Which kitchen appliance should I upgrade?

-- By Alabama Living Magazine

By Pat Keegan and Brad Thiessen

Upgrading your old dishwasher with an ENERGY STAR®-rated model is another potential area for energy savings.
Photo courtesy KitchenAid

My husband and I just bought a home that was built in the 1970s. The kitchen appliances are so old that they may be originals, but we only have enough money for one appliance upgrade. Which appliance replacement will help reduce our energy bills the most?

You’re smart to consider energy use as you look at replacing appliances because most new appliances use much less energy than they did in the past. Manufacturers have found innovative ways to reduce appliance energy use without sacrificing performance. The federal government began tightening appliance standards in the 1980s and has continued as technological innovations became more cost-effective.

It may seem like the oldest appliance should go first. That may make sense if you want the looks and features of a newer oven or dishwasher. But with most appliances, the energy savings you get from a new one will take several years to pay for itself with the energy saved. 

The Energy Guide label provides important information for comparing the annual energy use of appliances.
Photo courtesy Collaborative Efficiency

The appliance replacement most likely to produce the greatest energy savings is your refrigerator. An older fridge can cost about $20 to run every month. Replacing an old fridge with a new ENERGY STAR®-rated model can cut that down to less than $5 a month. The ENERGY STAR® label certifies that the appliance saves energy. New refrigerators will include an additional label, the Energy Guide label, which shows how much energy it uses annually and compares that to the most and least efficient models available. It’s also possible to measure how much energy your fridge is using with a kWh meter. Energy auditors use these meters to measure energy use for common household appliances. Sometimes the energy use of an older fridge can be reduced by replacing the seal around the door.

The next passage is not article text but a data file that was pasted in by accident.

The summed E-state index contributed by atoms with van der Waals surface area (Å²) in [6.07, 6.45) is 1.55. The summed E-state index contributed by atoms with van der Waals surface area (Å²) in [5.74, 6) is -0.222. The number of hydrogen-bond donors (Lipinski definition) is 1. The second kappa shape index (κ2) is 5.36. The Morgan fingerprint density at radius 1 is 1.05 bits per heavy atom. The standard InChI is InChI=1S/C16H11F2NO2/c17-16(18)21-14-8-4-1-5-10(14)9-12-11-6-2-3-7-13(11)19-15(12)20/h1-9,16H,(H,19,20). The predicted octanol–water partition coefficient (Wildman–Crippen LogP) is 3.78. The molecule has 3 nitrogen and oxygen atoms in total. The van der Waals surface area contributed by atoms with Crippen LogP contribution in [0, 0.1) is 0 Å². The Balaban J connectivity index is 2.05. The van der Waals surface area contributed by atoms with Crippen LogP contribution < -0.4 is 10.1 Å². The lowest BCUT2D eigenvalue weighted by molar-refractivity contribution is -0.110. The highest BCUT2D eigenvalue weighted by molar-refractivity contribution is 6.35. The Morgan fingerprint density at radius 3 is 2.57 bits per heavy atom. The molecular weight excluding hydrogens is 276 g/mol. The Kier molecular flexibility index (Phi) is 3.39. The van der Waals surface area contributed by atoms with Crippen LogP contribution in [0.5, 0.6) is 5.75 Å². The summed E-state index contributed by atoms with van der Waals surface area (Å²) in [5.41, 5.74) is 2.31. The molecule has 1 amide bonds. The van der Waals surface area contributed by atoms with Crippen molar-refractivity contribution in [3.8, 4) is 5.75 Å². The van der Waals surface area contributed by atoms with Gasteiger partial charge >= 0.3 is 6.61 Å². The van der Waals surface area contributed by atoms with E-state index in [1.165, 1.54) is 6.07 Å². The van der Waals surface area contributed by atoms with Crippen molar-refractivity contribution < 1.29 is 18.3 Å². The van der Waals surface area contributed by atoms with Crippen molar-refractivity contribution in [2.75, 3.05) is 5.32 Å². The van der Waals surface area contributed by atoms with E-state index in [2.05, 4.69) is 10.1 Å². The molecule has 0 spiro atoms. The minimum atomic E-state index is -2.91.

When you’re looking to replace an old fridge, style counts. A top-freezer setup is the most efficient, while a lower-freezer unit offers medium savings, and a side-by-side style is the least energy efficient.

If your goal is to save money on your energy bill, resist the urge to keep the old fridge in the basement or garage––that won’t help you reduce your energy use. An old fridge in an uninsulated garage on a hot summer day can use a lot of energy. Maybe you just need more freezer space. If so, we recommend the most efficient freezer you can find. You can find recommendations on www.energystar.gov. 

If your current fridge is in good condition, another appliance you may want to consider upgrading is the dishwasher. With most of us spending more time at home these days, chances are you’re using your dishwasher more than you used to. 

As with any major purchase, be sure to read customer reviews for any brands and models you’re considering, and look for additional opportunities to save money, like an upcoming Presidents’ Day appliance sale.

Patrick Keegan writes on consumer and cooperative affairs for the National Rural Electric Cooperative Association, the Arlington, Va.-based service arm of the nation’s 900-plus consumer-owned, not-for-profit electric cooperatives. Write to energytips@collaborativeefficiency.com for more information.

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